I enjoy a good romance novel. I’m especially fond of anything in a kilt. Yes, Highland Romance is a cheesy genre, peppered with “dinnas” and “aye, lassies.” It typically pairs a sassy heroine who doesn’t fit the time period with a Muscles MacCoolguy hero who’s strong enough to survive death, disease, mortal wounds, time travel and an invading army, yet romantic and sensitive enough to make love like an enchanted elven gigolo on Viagra. And I enjoy every bit of it.
Tropes are tropes because we love them, and I have no quarrel with that. But some clichés bring my enjoyment of romance to a screeching halt.
There are two very overused examples: “Sunlight slanted through the window…” and “His mouth slanted over hers…” The first appears so often in fiction of all genres that it should be a drinking game, and the second just doesn’t make any sense. Have you ever in your life said to a friend, “I loved the way my boyfriend slanted his mouth last night”? The author might as well write, “His mouth sloped over hers…” or “He angled his tongue…” There’s got to be a better way to explain what’s happening than to make it sound like a guy can’t properly aim his smootcher.
As in… “His hand fisted her hair.” Really? Maybe this is a common expression somewhere in the world, but I’ve lived 40+ years all over the U.S. and the only use of “fisting” I’ve ever heard is the hardcore porn kind employed in the uncut version of Caligula. Which REALLY ruins my immersion when I’m reading a romance.
3) CRISIS INTROSPECTION.
“As the bullets whizzed by his head, he wondered how she felt about him. He recalled the way her eyes gazed at him from across the room during the dance and couldn’t remember anyone ever looking at him that way before…” There’s no human being, male or female, who would be “wondering if she could trust the promise in his kiss” or “averting his gaze from her voluptuous breasts and the half-lidded suggestion in her eyes” when they’re near death or in some terribly desperate situation. Desperate moments might evoke desperate declarations, but spare me the navel gazing and pages of pondering — and the sex scenes — until a lull in the action.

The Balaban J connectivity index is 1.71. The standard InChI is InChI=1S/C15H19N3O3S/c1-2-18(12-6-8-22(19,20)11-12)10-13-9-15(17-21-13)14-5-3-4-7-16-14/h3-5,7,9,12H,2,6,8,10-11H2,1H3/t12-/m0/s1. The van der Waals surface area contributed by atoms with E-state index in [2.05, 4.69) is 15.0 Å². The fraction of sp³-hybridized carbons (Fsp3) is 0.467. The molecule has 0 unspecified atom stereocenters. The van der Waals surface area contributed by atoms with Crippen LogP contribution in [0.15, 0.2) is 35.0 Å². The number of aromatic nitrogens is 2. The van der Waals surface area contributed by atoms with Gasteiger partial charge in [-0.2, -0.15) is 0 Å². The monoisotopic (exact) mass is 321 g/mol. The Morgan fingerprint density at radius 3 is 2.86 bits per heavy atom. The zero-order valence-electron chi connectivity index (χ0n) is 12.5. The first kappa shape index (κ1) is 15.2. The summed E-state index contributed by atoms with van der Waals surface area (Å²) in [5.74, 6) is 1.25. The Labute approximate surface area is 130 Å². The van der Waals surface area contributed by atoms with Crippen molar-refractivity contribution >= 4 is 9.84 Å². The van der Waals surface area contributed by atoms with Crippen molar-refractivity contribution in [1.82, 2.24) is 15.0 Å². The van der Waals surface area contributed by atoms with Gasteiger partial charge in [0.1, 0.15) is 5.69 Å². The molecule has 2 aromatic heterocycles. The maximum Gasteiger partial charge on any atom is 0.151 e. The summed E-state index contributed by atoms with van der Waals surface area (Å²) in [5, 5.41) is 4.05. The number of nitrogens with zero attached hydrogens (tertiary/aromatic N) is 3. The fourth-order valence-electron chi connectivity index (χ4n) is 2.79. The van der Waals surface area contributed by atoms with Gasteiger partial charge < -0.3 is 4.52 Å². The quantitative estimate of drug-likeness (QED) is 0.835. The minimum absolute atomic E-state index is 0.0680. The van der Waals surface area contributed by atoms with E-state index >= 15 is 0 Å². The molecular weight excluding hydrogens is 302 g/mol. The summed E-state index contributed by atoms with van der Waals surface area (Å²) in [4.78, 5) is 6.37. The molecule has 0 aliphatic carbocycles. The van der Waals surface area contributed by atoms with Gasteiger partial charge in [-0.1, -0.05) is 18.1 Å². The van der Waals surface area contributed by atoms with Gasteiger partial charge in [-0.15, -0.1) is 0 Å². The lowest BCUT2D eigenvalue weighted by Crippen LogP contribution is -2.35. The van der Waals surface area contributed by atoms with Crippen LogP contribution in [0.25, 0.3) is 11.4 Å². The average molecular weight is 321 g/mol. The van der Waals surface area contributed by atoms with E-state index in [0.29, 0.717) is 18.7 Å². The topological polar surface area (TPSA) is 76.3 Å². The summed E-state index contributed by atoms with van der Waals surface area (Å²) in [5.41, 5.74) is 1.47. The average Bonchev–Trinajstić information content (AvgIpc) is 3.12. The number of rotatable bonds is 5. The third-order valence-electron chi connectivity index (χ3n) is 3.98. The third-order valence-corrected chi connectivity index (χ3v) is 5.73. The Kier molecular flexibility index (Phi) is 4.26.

I can’t relate to adult characters who spend all their time worrying, speculating, doubting and daydreaming like 15-year-olds. There are certainly times for reflection and inner turmoil. But these work well if supported by actions and external events. If the entire “plot” of a romance novel is nothing but chapter after chapter of his unexpressed confusion, alternating with chapters of her endless mental waffling, no thanks.
I once read a historic romance about a worldly knight who’d fought battles and wooed women all over Europe. But for the duration of the novel, he suddenly couldn’t understand body language, sexual attraction, emotion, politics, female anatomy, social status or the function of his own junk. He went on and on in the vein of “I just don’t know why she kissed me or why my body responded…” Dude, seriously?
Romance author Susanna Fraser shared one of her own pet peeves with me the other day.
“Small town romances that bash big cities. I’m fine with a small town setting on its own, but when all the characters can do is go on about how DANGEROUS the big city is, and how TERRIBLE the city schools are, I get angry. I love my big city home and my daughter’s school is excellent. And don’t even get me started on books where the heroine has been living a happy life in the big city, only to come back to her hometown, where she discovers her city life was empty and she belongs with her high school sweetheart.”
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